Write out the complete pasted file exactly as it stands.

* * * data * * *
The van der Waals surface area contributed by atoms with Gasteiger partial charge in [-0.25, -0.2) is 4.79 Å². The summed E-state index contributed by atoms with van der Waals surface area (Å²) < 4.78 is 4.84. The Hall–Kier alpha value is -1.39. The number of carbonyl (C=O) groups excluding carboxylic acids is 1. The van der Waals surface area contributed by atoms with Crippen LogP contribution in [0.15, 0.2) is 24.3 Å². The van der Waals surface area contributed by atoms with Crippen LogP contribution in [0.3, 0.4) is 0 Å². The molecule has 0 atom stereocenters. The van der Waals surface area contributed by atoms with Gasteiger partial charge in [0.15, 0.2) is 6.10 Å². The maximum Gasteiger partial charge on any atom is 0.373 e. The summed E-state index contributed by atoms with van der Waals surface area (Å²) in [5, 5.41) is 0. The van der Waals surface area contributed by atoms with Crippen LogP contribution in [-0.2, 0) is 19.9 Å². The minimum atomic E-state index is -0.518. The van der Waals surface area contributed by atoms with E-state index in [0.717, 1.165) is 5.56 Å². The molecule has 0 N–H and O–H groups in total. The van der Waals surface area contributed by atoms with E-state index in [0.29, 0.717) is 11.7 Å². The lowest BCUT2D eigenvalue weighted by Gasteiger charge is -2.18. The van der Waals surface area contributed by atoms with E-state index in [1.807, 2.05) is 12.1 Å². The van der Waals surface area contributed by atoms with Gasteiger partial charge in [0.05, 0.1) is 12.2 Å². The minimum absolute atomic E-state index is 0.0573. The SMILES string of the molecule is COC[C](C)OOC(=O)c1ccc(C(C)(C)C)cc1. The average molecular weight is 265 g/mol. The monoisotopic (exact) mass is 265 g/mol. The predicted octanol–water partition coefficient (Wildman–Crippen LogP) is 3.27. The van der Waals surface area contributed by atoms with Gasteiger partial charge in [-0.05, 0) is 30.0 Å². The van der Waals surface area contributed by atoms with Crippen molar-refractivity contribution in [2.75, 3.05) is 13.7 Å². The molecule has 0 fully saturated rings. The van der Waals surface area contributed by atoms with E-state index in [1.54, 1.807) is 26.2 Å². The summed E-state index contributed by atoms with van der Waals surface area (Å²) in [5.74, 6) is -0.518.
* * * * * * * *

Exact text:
The van der Waals surface area contributed by atoms with Gasteiger partial charge in [-0.25, -0.2) is 4.79 Å². The summed E-state index contributed by atoms with van der Waals surface area (Å²) < 4.78 is 4.84. The Hall–Kier alpha value is -1.39. The number of carbonyl (C=O) groups excluding carboxylic acids is 1. The van der Waals surface area contributed by atoms with Crippen LogP contribution in [0.15, 0.2) is 24.3 Å². The van der Waals surface area contributed by atoms with Crippen LogP contribution in [0.3, 0.4) is 0 Å². The molecule has 0 atom stereocenters. The van der Waals surface area contributed by atoms with Gasteiger partial charge in [0.15, 0.2) is 6.10 Å². The maximum Gasteiger partial charge on any atom is 0.373 e. The summed E-state index contributed by atoms with van der Waals surface area (Å²) in [5, 5.41) is 0. The van der Waals surface area contributed by atoms with Crippen LogP contribution in [-0.2, 0) is 19.9 Å². The minimum atomic E-state index is -0.518. The van der Waals surface area contributed by atoms with E-state index in [0.717, 1.165) is 5.56 Å². The molecule has 0 N–H and O–H groups in total. The van der Waals surface area contributed by atoms with E-state index in [0.29, 0.717) is 11.7 Å². The lowest BCUT2D eigenvalue weighted by Gasteiger charge is -2.18. The van der Waals surface area contributed by atoms with E-state index in [1.807, 2.05) is 12.1 Å². The van der Waals surface area contributed by atoms with Gasteiger partial charge in [0.05, 0.1) is 12.2 Å². The minimum absolute atomic E-state index is 0.0573. The SMILES string of the molecule is COC[C](C)OOC(=O)c1ccc(C(C)(C)C)cc1. The average molecular weight is 265 g/mol. The monoisotopic (exact) mass is 265 g/mol. The predicted octanol–water partition coefficient (Wildman–Crippen LogP) is 3.27. The van der Waals surface area contributed by atoms with Gasteiger partial charge in [-0.05, 0) is 30.0 Å². The van der Waals surface area contributed by atoms with Crippen molar-refractivity contribution in [2.75, 3.05) is 13.7 Å². The molecule has 0 fully saturated rings. The van der Waals surface area contributed by atoms with E-state index in [1.54, 1.807) is 26.2 Å². The summed E-state index contributed by atoms with van der Waals surface area (Å²) in [5.74, 6) is -0.518.